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“Re-zooming” Exploring – Part 1 August 18, 2020

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[My apologies for the late notice, but online classes are “rezooming” today at 12 Noon and 7:15 PM.]

“The large woolf found here is not as large as those of the atlantic states. they are lower and thicker made shorter leged. their color which is not effected by the seasons, is gray or blackish brown and every intermediate shade from that to a creen [cream] colored white; these wolves resort [to] the woodlands and are also found in the plains, but never take refuge in the ground or burrow so far as I have been able to inform myself. we scarcely see a gang of buffalo without observing a parsel of those faithfull shepherds on their skirts in readiness to take care of the mamed wounded. the large wolf never barks, but howls as those of the atlantic states do.”

– quoted from journal notes by Meriwether Lewis, dated May 5, 1805

What happens when you explore, really get to know your mind and know your spirit? You start to understand what your body and mind (even your spirit) are capable of doing. You start to notice how things are connected, related, and how working on or with one part of your mind-body-spirit affects other parts – physically, mentally, even energetically and spiritually. And once you’ve explored and gotten to know parts of yourself, parts of yourself start speaking up and wanting their say. Every part of yourself wants to be considered in the work that affects you (and them). This is not unreasonable. This is, also, the way in which your mind, body, and spirit are like a country or sovereign nation – even like a continent or ocean.

Any environment is going to be full of entities (people and things) that are affected by each other and outside factors. Those entities have ways of communicating, but we have to listen – and explore, and then listen some more.

Today is the anniversary of the birth of two explorers, Meriwether Lewis (born today in 1774) and Margaret “Mardy” Murie (born today in 1902). Charged by President Thomas Jefferson to explore the Louisiana Territory in 1804, Meriwether Lewis was quiet, intellectual, and kept meticulous journals. Those journal entries are highly prized today for their detailed information about the flora, fauna, and people the expedition met along the way. The expedition, often called the “Corps of Discovery” included William Clark; Sacagawea and Toussaint Charbonneau; and Clark’s slave, York.

Note that while Meriwether Lewis’s mother had a plantation full of slaves, that he at one time was meant to supervise, he left the plantation and did not have a slave during the expedition. He did, however, hire a free Black man, John Pernia, as his valet later in his travels. (Although, John Pernia was reportedly not paid his full wages and petitioned President Jefferson for them after Meriwether Lewis’s death.) Also of note, is the Meriwether Lewis granted Sacagawea (a Shoshone member), Touissant, York, and Pernia the right to vote during expedition meetings. He allowed them to have their say.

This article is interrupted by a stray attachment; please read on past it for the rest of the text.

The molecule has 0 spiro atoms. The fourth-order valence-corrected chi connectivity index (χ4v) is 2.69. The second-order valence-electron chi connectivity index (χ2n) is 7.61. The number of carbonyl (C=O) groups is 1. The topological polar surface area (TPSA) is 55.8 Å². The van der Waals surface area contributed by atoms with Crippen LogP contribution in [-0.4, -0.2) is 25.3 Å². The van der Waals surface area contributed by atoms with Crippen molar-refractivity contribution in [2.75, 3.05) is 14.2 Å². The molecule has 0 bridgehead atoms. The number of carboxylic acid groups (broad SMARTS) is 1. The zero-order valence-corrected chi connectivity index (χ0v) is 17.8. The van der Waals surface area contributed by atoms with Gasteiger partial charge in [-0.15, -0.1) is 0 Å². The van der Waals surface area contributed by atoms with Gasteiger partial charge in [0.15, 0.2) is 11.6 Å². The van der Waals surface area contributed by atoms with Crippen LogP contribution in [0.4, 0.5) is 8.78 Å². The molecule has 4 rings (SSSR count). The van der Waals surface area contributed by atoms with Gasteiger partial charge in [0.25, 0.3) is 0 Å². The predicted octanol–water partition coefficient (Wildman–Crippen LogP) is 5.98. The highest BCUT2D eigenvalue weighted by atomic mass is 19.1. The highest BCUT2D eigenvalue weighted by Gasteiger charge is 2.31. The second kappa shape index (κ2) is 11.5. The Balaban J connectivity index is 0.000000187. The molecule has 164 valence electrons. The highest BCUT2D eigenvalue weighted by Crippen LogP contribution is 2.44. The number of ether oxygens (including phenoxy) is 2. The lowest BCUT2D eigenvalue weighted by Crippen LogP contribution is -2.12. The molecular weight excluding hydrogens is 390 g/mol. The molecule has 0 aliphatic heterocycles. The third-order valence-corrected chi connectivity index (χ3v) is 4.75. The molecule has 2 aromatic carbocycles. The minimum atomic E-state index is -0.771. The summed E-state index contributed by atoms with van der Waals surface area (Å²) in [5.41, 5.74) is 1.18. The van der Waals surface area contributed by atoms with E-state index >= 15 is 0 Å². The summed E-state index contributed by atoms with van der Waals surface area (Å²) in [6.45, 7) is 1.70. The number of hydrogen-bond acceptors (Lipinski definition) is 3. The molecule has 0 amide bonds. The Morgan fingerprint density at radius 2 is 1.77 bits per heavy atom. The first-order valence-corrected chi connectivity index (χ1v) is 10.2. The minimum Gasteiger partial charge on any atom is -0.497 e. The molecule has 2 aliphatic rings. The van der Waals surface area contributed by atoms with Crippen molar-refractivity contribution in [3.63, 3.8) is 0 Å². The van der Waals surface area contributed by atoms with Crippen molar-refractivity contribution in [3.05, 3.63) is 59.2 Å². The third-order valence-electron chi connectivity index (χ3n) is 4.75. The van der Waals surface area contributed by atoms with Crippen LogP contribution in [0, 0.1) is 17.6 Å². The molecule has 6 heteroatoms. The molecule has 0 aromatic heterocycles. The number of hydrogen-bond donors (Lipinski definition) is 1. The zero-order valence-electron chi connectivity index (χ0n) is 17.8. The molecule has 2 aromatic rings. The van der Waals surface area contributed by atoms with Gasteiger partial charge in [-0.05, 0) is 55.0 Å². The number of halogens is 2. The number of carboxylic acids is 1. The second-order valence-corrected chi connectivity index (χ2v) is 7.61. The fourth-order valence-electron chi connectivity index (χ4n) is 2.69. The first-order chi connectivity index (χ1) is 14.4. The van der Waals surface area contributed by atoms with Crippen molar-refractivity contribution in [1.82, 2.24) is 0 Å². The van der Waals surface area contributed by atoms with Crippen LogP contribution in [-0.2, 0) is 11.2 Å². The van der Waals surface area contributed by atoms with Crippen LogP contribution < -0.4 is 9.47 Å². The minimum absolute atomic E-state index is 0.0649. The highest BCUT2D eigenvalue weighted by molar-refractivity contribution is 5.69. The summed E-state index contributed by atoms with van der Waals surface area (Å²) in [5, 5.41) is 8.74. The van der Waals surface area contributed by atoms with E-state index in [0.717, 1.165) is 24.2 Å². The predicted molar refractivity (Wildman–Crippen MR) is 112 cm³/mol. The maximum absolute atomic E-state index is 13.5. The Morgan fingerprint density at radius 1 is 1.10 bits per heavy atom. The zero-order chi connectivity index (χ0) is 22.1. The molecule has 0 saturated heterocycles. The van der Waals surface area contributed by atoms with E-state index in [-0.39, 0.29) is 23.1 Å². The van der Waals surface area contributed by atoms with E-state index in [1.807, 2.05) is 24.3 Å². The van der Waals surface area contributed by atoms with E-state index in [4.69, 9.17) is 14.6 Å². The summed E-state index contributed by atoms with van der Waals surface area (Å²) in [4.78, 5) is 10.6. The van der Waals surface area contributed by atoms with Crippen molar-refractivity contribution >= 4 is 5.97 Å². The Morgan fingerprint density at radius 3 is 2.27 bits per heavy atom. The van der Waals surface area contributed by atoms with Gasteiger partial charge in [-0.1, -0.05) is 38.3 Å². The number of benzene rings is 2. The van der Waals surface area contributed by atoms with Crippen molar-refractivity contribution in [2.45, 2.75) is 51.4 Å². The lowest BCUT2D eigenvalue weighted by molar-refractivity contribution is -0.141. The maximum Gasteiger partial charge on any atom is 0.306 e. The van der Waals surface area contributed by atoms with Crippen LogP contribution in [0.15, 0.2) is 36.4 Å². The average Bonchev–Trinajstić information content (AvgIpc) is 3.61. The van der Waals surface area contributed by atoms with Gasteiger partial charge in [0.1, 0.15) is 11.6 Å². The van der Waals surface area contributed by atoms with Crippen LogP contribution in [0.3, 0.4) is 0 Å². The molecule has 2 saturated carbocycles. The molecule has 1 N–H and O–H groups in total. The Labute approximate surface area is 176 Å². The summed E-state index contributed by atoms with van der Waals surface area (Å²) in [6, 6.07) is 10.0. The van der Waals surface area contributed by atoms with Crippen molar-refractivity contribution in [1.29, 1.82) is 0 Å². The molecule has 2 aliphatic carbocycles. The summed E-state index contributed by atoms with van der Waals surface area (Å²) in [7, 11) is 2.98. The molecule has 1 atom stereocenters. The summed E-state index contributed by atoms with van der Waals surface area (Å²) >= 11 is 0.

“Dear Son,

Don’t forget to be a good boy and help Mrs. Catt put the RAT in ratification.”

– quoted from the letter Mrs. Phoebe “Febb” Ensminger Burn wrote to her son Tennessee Representative Harry Burn in 1920

“I know that a mother’s advice is always safest for her boy to follow.”

– Tennessee State Representative Harry Burns on why he voted “aye” for suffragists, even as he wore a red carnation

The 19th Amendment to the United States Constitution was ratified today in 1920, giving women the right to vote. Ultimately, the determining vote was cast by a man who carried a woman’s (his mother’s) note in his pocket. So, you could say, Febb Burn had her say and, in doing so, allowed women like Margaret Murie to have their say. Although, even at 18 (which she was when the amendment was ratified) “Mardy” was making her thoughts known. In 1924, she was the first woman to graduate from the University of Alaka-Fairbanks and she spent her 8-month honeymoon exploring Alaska with her husband, Olaus. Her notes and reflections became the book Two in the Far North. Her life’s work and her devotion to wildlife preservation led her to be known as the “Grandmother of Conservation.”

“To live a full life, you must have something beyond your household, beyond your family, to broaden your existence.”

– Margaret “Mardy” Murie

We are “re-zooming” online classes! Please join me today (Tuesday, August 18th) at 12 Noon or 7:15 PM for a virtual yoga practice on Zoom where we will listen deeply. Use the link from the “Class Schedules” calendar if you run into any problems checking into the class. Give yourself extra time to log in if you have not upgraded to Zoom 5.0. You can request an audio recording of this practice via a comment below.